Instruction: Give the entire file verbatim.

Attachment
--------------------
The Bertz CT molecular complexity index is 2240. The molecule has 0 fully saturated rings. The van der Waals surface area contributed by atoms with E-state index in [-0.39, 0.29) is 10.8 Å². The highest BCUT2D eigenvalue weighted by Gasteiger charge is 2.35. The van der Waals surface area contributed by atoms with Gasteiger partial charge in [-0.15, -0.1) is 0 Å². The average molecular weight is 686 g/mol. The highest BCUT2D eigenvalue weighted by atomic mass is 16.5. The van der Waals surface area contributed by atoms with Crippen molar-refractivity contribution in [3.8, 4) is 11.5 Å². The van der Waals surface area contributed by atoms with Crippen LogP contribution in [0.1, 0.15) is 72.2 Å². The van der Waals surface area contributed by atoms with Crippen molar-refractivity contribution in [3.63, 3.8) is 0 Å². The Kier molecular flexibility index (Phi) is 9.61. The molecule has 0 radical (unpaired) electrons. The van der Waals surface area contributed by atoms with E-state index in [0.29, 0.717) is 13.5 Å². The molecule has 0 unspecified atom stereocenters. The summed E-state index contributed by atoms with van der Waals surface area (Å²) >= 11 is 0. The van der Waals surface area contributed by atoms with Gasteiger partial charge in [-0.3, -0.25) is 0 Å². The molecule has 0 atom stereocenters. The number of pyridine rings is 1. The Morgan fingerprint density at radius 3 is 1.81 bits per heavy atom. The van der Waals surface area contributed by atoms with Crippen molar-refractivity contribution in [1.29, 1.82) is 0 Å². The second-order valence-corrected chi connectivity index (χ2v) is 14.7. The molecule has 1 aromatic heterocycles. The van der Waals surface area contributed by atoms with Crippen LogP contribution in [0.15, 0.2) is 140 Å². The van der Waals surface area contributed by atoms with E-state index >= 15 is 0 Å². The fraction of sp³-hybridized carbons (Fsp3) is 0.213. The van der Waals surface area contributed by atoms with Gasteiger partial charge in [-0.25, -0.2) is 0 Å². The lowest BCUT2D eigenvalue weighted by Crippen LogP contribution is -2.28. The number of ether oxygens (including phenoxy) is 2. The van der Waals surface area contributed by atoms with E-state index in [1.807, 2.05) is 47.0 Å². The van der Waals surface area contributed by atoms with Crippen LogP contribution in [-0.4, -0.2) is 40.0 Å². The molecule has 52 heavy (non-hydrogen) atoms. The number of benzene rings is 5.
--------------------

The Bertz CT molecular complexity index is 2240. The molecule has 0 fully saturated rings. The van der Waals surface area contributed by atoms with E-state index in [-0.39, 0.29) is 10.8 Å². The highest BCUT2D eigenvalue weighted by Gasteiger charge is 2.35. The van der Waals surface area contributed by atoms with Gasteiger partial charge in [-0.15, -0.1) is 0 Å². The average molecular weight is 686 g/mol. The highest BCUT2D eigenvalue weighted by atomic mass is 16.5. The van der Waals surface area contributed by atoms with Crippen molar-refractivity contribution in [3.8, 4) is 11.5 Å². The van der Waals surface area contributed by atoms with Crippen LogP contribution in [0.1, 0.15) is 72.2 Å². The van der Waals surface area contributed by atoms with Crippen molar-refractivity contribution in [3.63, 3.8) is 0 Å². The Kier molecular flexibility index (Phi) is 9.61. The molecule has 0 radical (unpaired) electrons. The van der Waals surface area contributed by atoms with E-state index in [0.29, 0.717) is 13.5 Å². The molecule has 0 unspecified atom stereocenters. The summed E-state index contributed by atoms with van der Waals surface area (Å²) >= 11 is 0. The van der Waals surface area contributed by atoms with Gasteiger partial charge in [-0.3, -0.25) is 0 Å². The molecule has 0 atom stereocenters. The number of pyridine rings is 1. The Morgan fingerprint density at radius 3 is 1.81 bits per heavy atom. The van der Waals surface area contributed by atoms with Crippen molar-refractivity contribution in [1.29, 1.82) is 0 Å². The second-order valence-corrected chi connectivity index (χ2v) is 14.7. The molecule has 1 aromatic heterocycles. The van der Waals surface area contributed by atoms with Crippen LogP contribution in [0.15, 0.2) is 140 Å². The van der Waals surface area contributed by atoms with E-state index >= 15 is 0 Å². The fraction of sp³-hybridized carbons (Fsp3) is 0.213. The van der Waals surface area contributed by atoms with Gasteiger partial charge in [-0.25, -0.2) is 0 Å². The lowest BCUT2D eigenvalue weighted by Crippen LogP contribution is -2.28. The number of ether oxygens (including phenoxy) is 2. The van der Waals surface area contributed by atoms with E-state index in [1.807, 2.05) is 47.0 Å². The van der Waals surface area contributed by atoms with Crippen LogP contribution in [-0.4, -0.2) is 40.0 Å². The molecule has 52 heavy (non-hydrogen) atoms. The number of benzene rings is 5.